(6 reviews)

Combinatorics Through Guided Discovery

Contributor: Bogart

Publisher: Kenneth P. Bogart

(2 reviews)

Precalculus

Contributors: Collingwood, Prince, and Conroy

Publisher: A.T. Still University

Prior to 1990, the performance of a student in precalculus at the University of Washington was not a predictor of success in calculus. For this reason, the mathematics department set out to create a new course with a specific set of goals in mind:

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Educational Psychology - Second Edition

Contributors: Seifert and Sutton

Publisher: University of Manitoba

Chapters in the text can be assigned either from beginning to end, as with a conventional printed book, or they can be selected in some other sequence to meet the needs of particular students or classes. In general the first half of the book focuses on broader questions and principles taken from psychology per se, and the second half focuses on somewhat more practical issues of teaching. But the division between “theory” and “practice” is only approximate; all parts of the book draw on research, theory, and practical wisdom wherever appropriate. Chapter 2 is about learning theory, and Chapter 3 is about development; but as we point out, these topics overlap with each other as well as with the concerns of daily teaching. Chapter 4 is about several forms of student diversity (what might be called individual differences in another context), and Chapter 5 is about one form of diversity that has become prominent in schools recently—students with disabilities. Chapter 6 is about motivation, a topic that is heavily studied by psychological researchers, but that also poses perennial challenges to classroom teachers.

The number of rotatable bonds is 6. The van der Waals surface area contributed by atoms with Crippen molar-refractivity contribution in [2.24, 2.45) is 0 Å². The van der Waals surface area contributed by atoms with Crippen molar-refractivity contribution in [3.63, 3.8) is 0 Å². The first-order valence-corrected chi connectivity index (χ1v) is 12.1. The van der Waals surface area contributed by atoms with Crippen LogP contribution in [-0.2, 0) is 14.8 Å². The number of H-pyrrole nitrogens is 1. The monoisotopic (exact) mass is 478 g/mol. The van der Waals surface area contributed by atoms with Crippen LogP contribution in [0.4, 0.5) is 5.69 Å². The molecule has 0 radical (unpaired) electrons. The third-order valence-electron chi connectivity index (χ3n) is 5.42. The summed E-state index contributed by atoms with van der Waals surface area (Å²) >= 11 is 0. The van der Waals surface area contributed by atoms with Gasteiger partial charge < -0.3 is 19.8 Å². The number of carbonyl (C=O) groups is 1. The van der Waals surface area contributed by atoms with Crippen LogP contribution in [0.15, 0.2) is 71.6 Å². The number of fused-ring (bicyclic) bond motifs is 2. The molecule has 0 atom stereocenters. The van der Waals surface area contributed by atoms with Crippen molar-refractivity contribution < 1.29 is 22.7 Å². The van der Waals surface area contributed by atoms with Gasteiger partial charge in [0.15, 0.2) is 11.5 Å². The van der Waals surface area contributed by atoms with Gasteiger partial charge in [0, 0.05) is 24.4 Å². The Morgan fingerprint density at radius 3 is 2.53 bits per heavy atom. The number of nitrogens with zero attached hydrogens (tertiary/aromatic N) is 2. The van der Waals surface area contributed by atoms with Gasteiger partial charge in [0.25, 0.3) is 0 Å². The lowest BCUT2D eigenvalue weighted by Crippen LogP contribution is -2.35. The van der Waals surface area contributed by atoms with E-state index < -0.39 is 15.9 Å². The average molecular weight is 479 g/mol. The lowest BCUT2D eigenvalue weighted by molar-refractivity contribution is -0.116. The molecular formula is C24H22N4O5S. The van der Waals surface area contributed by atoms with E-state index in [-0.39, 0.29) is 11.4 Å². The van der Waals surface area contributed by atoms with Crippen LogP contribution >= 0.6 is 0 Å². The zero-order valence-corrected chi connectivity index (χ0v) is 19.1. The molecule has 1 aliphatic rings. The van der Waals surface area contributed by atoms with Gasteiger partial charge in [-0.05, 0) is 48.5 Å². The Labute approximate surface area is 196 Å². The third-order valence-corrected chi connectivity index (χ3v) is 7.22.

(18 reviews)

Human Relations

Contributor: Dias

Publisher: LibreTexts

Human Relations by Laura Portolese-Dias addresses all of the critical topics to obtain career success as they relate to professional relationships.

(16 reviews)

Government Regulation and the Legal Environment of Business

Contributors: Mayer, Warner, Siedel, and Lieberman

Publisher: Saylor Foundation

Mayer, Warner, Siedel and Lieberman's Government Regulation and the Legal Environment of Business is an up-to-date textbook that covers legal issues that students must understand in today's highly regulated business environment. The text is organized to permit instructors to tailor the materials to their particular approach. The authors take special care to engage students by relating law to everyday events with their clear, concise and readable style.

(1 review)